A good controller can get more speed than described here... but you're talking a few 100 $ then, not $35. Look for a controller that is 'FOC' and can do fieldweakening.Drunkskunk wrote: ↑Dec 28, 2017 4:57 pmA motor's speed is based on the voltage supplied. And the speed is basically linear. If 10 volts gives you 10mph, 20 volts will give you 20mph. 100 volts will give you 100mph.... as long as you also have enough amps to cover the wattage needed to go that speed.
If you take the battery voltage you have now, and divide it by your current speed, then multiply that number by the speed you want to go, it will give you the battery voltage you need to reach that speed.
For example..if you have a 48 volt battery, and you can go 22mph, and you want to go 30...
48volts / 22mph = 2.181818.. (this is in volts per mph)
2.181818 X 30mph = 65.45454 volt
So you need a 66 volt battery to do 30mph, if those were the numbers you started with. You'll have to fill in your own current voltage and top speed.
Additionaly, you'll need a battery and controller that can handle 1000 to 1500 watts output to be able to go 30mph.
 dogman dan
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Re: brushless Dc motor controllers
You aren't stupid, just new. Of course you expected 30 mph, and in 26 inch wheel and regular tires with 60 psi in them, you would just get that when the battery was very full. They just don't tell you in the ad that a fat soft tire and smaller diameter will cost you speed.
Just curious, what speed are you getting to? surely still close to 25 mph right out the gate, and 20 later on?
It could be also related to your battery. If your 48v, which I assume is charged to 54.6v, sags 8v under load, then you are running in effect, 40v. A stout battery that sags only 2v under load will go much faster.
But your smaller wheel is costing you a bit of top speed too, along with tire drag if you are running 10 psi or whatever. In general, you'd expect 2527 mph with a hard skinny tire. But a soft fat one, another few mph gone.
I would think that 2000 watts will be enough power, but you might still have to bump up to 18 cells in series battery, (64v) or even 20s 72v to get the top speed you want, and not take forever to build up to that speed.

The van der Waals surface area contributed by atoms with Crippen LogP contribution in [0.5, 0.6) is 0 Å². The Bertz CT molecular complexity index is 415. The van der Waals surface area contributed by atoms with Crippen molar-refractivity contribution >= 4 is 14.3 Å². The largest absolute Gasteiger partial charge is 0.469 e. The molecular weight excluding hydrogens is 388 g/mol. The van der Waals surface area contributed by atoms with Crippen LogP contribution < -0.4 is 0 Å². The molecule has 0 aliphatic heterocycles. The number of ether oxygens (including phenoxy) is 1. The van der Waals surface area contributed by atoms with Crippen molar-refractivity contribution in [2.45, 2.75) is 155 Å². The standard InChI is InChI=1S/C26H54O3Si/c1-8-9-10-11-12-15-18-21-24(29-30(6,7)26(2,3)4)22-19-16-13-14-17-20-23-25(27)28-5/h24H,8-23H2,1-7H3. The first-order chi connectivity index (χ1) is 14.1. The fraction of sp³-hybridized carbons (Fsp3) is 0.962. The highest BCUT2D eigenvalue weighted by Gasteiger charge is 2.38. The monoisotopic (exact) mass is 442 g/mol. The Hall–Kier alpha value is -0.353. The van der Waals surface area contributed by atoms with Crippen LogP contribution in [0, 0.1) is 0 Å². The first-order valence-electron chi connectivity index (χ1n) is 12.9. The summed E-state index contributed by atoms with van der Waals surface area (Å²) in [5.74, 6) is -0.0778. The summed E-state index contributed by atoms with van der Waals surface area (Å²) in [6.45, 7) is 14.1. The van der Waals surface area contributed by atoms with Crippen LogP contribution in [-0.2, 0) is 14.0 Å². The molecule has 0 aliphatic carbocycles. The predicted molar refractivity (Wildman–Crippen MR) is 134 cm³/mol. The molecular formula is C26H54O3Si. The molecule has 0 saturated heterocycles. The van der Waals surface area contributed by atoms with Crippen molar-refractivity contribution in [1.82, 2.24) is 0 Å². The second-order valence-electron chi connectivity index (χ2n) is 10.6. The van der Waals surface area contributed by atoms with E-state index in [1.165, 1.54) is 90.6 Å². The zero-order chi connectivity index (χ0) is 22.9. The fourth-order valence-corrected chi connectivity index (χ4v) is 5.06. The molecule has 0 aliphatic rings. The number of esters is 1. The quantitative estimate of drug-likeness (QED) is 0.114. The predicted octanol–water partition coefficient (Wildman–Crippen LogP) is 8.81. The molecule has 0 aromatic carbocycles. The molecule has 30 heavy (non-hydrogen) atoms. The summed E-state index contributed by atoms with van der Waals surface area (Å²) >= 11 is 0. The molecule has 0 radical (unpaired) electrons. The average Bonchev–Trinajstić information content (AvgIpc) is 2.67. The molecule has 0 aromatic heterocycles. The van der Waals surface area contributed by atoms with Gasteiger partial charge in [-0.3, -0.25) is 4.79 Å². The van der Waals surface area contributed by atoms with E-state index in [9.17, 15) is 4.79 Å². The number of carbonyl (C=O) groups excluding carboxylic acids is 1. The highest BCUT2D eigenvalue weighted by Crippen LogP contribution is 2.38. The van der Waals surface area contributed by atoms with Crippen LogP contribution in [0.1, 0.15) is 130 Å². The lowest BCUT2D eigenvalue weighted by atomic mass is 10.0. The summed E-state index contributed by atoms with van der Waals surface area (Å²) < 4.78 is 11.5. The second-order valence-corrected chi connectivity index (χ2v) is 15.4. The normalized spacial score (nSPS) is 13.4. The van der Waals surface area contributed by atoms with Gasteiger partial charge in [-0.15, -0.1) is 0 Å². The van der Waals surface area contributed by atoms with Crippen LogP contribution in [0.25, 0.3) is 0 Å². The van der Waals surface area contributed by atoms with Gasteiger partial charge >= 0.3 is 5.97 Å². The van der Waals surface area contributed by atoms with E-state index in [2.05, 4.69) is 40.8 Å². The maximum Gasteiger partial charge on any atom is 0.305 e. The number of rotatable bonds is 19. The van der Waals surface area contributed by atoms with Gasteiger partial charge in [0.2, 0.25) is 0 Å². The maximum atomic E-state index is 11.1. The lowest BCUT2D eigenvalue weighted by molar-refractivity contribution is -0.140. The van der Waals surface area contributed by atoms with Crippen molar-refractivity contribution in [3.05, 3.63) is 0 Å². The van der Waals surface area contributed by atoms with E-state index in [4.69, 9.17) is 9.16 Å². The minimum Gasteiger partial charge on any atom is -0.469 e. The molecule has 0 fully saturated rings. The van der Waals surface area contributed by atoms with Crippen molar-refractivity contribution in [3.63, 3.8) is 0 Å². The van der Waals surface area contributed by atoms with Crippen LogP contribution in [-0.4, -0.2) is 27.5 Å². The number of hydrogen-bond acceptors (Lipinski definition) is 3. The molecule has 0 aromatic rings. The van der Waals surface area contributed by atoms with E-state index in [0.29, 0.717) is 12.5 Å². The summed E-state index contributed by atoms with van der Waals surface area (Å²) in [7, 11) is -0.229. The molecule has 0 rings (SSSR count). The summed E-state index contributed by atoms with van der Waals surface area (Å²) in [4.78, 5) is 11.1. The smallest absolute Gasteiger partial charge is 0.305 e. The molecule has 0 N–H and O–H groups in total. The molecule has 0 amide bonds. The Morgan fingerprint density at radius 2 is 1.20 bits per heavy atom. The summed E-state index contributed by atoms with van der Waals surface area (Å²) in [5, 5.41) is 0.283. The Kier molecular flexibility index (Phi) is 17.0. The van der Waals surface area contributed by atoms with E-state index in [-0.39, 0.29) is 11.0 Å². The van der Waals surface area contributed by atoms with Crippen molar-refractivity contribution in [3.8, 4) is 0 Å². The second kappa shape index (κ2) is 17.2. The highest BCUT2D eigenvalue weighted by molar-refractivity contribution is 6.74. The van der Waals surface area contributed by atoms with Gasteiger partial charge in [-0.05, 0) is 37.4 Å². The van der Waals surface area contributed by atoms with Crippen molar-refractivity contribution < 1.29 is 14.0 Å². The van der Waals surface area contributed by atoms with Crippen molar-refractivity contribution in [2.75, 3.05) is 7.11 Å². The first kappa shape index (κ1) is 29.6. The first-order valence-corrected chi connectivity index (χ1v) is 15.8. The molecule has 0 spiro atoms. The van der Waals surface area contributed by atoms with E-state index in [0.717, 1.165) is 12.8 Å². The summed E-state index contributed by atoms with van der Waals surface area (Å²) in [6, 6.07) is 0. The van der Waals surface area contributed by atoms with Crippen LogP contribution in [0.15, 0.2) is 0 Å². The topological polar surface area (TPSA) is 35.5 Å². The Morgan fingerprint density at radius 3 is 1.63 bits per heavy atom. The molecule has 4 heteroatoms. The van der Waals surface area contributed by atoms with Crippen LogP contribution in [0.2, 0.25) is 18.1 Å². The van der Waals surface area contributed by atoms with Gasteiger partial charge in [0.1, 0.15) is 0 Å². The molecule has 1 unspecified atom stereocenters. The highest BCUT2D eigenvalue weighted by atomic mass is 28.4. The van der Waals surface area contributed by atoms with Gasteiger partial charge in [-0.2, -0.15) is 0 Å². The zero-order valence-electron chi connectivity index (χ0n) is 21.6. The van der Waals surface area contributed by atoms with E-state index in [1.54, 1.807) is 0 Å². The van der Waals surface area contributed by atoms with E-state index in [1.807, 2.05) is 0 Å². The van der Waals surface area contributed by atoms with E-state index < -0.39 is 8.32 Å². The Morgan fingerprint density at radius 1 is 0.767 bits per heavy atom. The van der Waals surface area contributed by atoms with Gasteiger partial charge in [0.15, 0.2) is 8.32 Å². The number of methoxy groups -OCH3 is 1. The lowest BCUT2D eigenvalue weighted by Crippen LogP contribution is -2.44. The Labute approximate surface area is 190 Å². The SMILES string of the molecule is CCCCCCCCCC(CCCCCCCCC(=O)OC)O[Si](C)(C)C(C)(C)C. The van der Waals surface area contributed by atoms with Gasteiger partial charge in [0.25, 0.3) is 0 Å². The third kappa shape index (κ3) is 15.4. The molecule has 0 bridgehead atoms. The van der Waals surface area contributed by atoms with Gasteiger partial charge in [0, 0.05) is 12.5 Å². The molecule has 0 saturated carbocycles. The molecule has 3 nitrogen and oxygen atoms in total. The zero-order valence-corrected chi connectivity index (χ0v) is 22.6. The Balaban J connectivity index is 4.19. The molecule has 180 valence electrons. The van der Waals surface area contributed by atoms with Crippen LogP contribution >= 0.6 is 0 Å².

Good advice above to spend a bit on a higher volts controller, and enough amps to reach 2000w peak. Look for one with a broader range of voltages, like 4872, and 30 to 40 amps.
Chances are though, your current battery can't even begin to handle more than 20 amps. so you need to ride slow awhile, till you are ready to ante up for the faster bike. Think another $500, or more.
Just curious, what speed are you getting to? surely still close to 25 mph right out the gate, and 20 later on?
It could be also related to your battery. If your 48v, which I assume is charged to 54.6v, sags 8v under load, then you are running in effect, 40v. A stout battery that sags only 2v under load will go much faster.
But your smaller wheel is costing you a bit of top speed too, along with tire drag if you are running 10 psi or whatever. In general, you'd expect 2527 mph with a hard skinny tire. But a soft fat one, another few mph gone.
I would think that 2000 watts will be enough power, but you might still have to bump up to 18 cells in series battery, (64v) or even 20s 72v to get the top speed you want, and not take forever to build up to that speed.
Good advice above to spend a bit on a higher volts controller, and enough amps to reach 2000w peak. Look for one with a broader range of voltages, like 4872, and 30 to 40 amps.
Chances are though, your current battery can't even begin to handle more than 20 amps. so you need to ride slow awhile, till you are ready to ante up for the faster bike. Think another $500, or more.